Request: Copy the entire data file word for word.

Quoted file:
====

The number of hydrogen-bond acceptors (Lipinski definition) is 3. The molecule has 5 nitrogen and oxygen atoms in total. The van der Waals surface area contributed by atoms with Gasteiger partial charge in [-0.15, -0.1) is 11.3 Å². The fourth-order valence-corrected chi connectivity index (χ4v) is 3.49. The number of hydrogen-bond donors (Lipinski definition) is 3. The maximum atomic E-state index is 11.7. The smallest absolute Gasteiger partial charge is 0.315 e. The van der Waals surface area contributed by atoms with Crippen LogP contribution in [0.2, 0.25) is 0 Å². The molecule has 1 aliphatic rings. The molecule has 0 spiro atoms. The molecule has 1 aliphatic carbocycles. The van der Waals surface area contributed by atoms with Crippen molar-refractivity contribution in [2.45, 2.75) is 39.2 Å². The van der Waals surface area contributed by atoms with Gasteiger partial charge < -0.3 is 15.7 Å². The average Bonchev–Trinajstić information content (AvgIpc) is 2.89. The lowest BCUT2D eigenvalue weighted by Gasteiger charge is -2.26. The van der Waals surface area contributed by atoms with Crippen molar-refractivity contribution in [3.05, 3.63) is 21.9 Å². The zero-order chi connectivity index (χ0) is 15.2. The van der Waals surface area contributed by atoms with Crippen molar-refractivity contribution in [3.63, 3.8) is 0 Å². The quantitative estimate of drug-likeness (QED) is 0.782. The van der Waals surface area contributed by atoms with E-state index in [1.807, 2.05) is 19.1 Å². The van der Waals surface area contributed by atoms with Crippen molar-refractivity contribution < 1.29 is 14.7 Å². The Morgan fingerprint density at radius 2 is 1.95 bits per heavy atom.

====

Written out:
The number of hydrogen-bond acceptors (Lipinski definition) is 3. The molecule has 5 nitrogen and oxygen atoms in total. The van der Waals surface area contributed by atoms with Gasteiger partial charge in [-0.15, -0.1) is 11.3 Å². The fourth-order valence-corrected chi connectivity index (χ4v) is 3.49. The number of hydrogen-bond donors (Lipinski definition) is 3. The maximum atomic E-state index is 11.7. The smallest absolute Gasteiger partial charge is 0.315 e. The van der Waals surface area contributed by atoms with Crippen LogP contribution in [0.2, 0.25) is 0 Å². The molecule has 1 aliphatic rings. The molecule has 0 spiro atoms. The molecule has 1 aliphatic carbocycles. The van der Waals surface area contributed by atoms with Crippen molar-refractivity contribution in [2.45, 2.75) is 39.2 Å². The van der Waals surface area contributed by atoms with Gasteiger partial charge < -0.3 is 15.7 Å². The average Bonchev–Trinajstić information content (AvgIpc) is 2.89. The lowest BCUT2D eigenvalue weighted by Gasteiger charge is -2.26. The van der Waals surface area contributed by atoms with Crippen molar-refractivity contribution in [3.05, 3.63) is 21.9 Å². The zero-order chi connectivity index (χ0) is 15.2. The van der Waals surface area contributed by atoms with Crippen molar-refractivity contribution in [3.63, 3.8) is 0 Å². The quantitative estimate of drug-likeness (QED) is 0.782. The van der Waals surface area contributed by atoms with E-state index in [1.807, 2.05) is 19.1 Å². The van der Waals surface area contributed by atoms with Crippen molar-refractivity contribution < 1.29 is 14.7 Å². The Morgan fingerprint density at radius 2 is 1.95 bits per heavy atom.